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Tuesday, November 30, 2010

Review: Grapes Of Death (1978)

French director Jean Rollin is an acquired taste even for Euro-cult enthusiasts.  His projects are often disjointed and ill-conceived affairs improvised with no real shooting script, assuring them dubious distinction. However, discriminating film buffs such as yours truly will gladly tumble through the veritable briar patch to reach the occasional Elysian field.  Those moments, whether intended or accidental, are unusually sublime and transgressive, often elevating Rollin's films far above their shallow trappings.

In Grapes Of Death (aka Raisins de la Mort), Jean Rollin leaves behind his usual inclination for pale, languid, scantily clad bloodsuckers to try his steady hand at a zombie picture.  The result is easily one of his most accessible works and what some consider to be the first French gore film.  It offers exceptional atmosphere, genuine suspense, glops of goo and even a logical script (a rarity in Rollin's realm), for those of you into that sort of thing.

In the opening, an experimental pesticide is seen being sprayed on some crops and one worker becomes violently ill due to inhalation.  He boards a train and ends up sharing a coach with a young woman named Elizabeth, on her way to the south of France to reunite with her lover.  Before she arrives at her destination however, the sickly man changes into a pus-oozing maniac and attempts to violently assault her.  She escapes off the train car into the remote countryside, only to find the strange affliction has infested the entire region, making its victims apparently ravenous for human flesh.

Along her journey she encounters people in different states of the sickness, leading the distressed damsel to conceivable peril at nearly every turn.  First stumbling upon a family just giving over to the change and barely making it out alive; then crossing paths with a disoriented blind woman exiled from her village (an early precursor to The Beyond's striking 'Emily' character, if you ask me) whom Elizabeth agrees to help back home.  Unfortunately, they get a shocking 'heads up' as to the dire extent of the outbreak upon their arrival.  Quite literally, in fact.

Her luck finally changes when she meets two beer-guzzling laborers (beer being key) who eventually determine that the outbreak can likely be traced to a recent grape harvest.  Now knowing the cause, but not the cure, Elizabeth embarks on the final leg of her detour of dread.  Ultimately, what she finds will never be blunted by a fine bottle of Chianti, let me tell you.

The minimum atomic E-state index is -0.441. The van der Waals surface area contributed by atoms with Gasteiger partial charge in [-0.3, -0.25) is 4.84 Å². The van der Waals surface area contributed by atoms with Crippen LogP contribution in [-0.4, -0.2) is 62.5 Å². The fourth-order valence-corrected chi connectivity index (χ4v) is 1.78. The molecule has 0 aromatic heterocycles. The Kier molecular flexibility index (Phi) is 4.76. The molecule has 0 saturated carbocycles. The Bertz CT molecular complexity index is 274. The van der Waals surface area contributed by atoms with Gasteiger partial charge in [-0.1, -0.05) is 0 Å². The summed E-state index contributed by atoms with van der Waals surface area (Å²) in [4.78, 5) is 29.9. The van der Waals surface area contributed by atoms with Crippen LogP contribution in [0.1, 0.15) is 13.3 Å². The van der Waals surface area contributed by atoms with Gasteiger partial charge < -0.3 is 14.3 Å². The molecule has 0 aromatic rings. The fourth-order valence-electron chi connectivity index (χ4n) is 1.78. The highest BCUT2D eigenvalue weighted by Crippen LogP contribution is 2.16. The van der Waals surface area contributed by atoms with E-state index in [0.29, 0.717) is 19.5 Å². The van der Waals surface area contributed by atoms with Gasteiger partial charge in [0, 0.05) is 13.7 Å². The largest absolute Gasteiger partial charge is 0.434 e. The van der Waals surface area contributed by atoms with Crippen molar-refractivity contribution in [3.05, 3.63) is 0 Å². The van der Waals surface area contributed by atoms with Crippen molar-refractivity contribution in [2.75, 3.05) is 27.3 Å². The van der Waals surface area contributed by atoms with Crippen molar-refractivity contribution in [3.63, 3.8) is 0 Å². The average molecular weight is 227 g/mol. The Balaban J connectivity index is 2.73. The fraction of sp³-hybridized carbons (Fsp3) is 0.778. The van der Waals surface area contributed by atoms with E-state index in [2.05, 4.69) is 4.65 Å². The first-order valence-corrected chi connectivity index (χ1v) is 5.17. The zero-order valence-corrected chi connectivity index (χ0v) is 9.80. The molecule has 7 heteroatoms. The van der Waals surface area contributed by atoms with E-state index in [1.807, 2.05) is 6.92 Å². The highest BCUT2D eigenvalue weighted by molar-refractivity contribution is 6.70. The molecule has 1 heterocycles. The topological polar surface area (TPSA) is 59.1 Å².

If one aspect of a Jean Rollin film can always be appreciated, it’s his impressive camerawork. Unusually beautiful and moody locations, careful tracking shots and hyper surreal sequences tend to be his norm.  One of Grapes Of Death's true strengths is its pastoral setting; the ruined French countryside and its strange rock formations lend strongly to the story's sense of alienism and decay. (Much like Jorge Grau’s seminal Let Sleeping Corpses Lie, which shares certain sensibilities.)

Rollin's zombies are definitely an unusual breed from the era.  They are capable of conscious thought even in their madness, making their plight even more tragic than George Romero's own relatable revenants. Garish colors are used for the boils, lesions and various skin abnormalities that decorate the diseased denizens giving them a most bizarre appearance.  Several impressive set pieces are used to great effect and the blood runs almost as freely as…well, wine. (shut up)  The strong environmental subtext running through the film is as relevant as ever, too, making it all one fantastic bit of alleGORY.

At times Grapes Of Death does meander as slowly as a dead man walking, but the curious stops along the way make the trip all the more hypnotic.  Minimal dialogue adds to this composition of decomposition, adding to the already dreamlike quality.  And for you miscreants in the audience, 70's porn star and Rollin-muse Brigitte Lahaie is given yet another opportunity to expose her comely assets in a coincidental role that is as mysteriously effective as it is nonsensical.

If you are new to the Jean Rollin aesthetic then this is a fine place to start, especially considering its straight forward narrative.  Awash in the weird (this is still a Rollin film after all), at times grotesque and visually impressive, it gives the zombie fan a distinct ‘raisin’ to cheer. (Sorry, couldn’t help myself again.)  Drink it in.

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